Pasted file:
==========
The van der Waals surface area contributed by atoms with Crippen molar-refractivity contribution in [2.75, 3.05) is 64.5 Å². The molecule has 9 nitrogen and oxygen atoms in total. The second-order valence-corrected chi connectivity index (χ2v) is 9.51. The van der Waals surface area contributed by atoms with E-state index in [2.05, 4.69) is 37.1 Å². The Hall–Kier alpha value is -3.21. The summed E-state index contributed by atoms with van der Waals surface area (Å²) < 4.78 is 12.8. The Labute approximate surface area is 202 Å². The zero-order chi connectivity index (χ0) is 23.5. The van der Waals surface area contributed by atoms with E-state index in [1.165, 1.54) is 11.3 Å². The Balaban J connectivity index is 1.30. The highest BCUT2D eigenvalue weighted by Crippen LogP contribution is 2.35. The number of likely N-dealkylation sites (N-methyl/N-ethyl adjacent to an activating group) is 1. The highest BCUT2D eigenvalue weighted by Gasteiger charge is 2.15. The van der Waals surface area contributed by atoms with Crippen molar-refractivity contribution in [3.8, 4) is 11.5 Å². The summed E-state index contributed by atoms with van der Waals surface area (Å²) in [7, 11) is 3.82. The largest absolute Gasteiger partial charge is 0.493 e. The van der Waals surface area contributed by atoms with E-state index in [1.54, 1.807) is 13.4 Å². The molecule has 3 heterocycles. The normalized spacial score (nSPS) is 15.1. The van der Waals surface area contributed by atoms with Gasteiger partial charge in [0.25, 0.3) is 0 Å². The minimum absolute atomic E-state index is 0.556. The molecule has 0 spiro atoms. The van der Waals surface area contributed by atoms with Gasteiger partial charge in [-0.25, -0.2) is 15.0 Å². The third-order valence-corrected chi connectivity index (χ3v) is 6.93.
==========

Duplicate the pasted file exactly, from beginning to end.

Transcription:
The van der Waals surface area contributed by atoms with Crippen molar-refractivity contribution in [2.75, 3.05) is 64.5 Å². The molecule has 9 nitrogen and oxygen atoms in total. The second-order valence-corrected chi connectivity index (χ2v) is 9.51. The van der Waals surface area contributed by atoms with E-state index in [2.05, 4.69) is 37.1 Å². The Hall–Kier alpha value is -3.21. The summed E-state index contributed by atoms with van der Waals surface area (Å²) < 4.78 is 12.8. The Labute approximate surface area is 202 Å². The zero-order chi connectivity index (χ0) is 23.5. The van der Waals surface area contributed by atoms with E-state index in [1.165, 1.54) is 11.3 Å². The Balaban J connectivity index is 1.30. The highest BCUT2D eigenvalue weighted by Crippen LogP contribution is 2.35. The number of likely N-dealkylation sites (N-methyl/N-ethyl adjacent to an activating group) is 1. The highest BCUT2D eigenvalue weighted by Gasteiger charge is 2.15. The van der Waals surface area contributed by atoms with Crippen molar-refractivity contribution in [3.8, 4) is 11.5 Å². The summed E-state index contributed by atoms with van der Waals surface area (Å²) in [7, 11) is 3.82. The largest absolute Gasteiger partial charge is 0.493 e. The van der Waals surface area contributed by atoms with E-state index in [1.54, 1.807) is 13.4 Å². The molecule has 3 heterocycles. The normalized spacial score (nSPS) is 15.1. The van der Waals surface area contributed by atoms with Gasteiger partial charge in [0.25, 0.3) is 0 Å². The minimum absolute atomic E-state index is 0.556. The molecule has 0 spiro atoms. The van der Waals surface area contributed by atoms with Gasteiger partial charge in [-0.25, -0.2) is 15.0 Å². The third-order valence-corrected chi connectivity index (χ3v) is 6.93.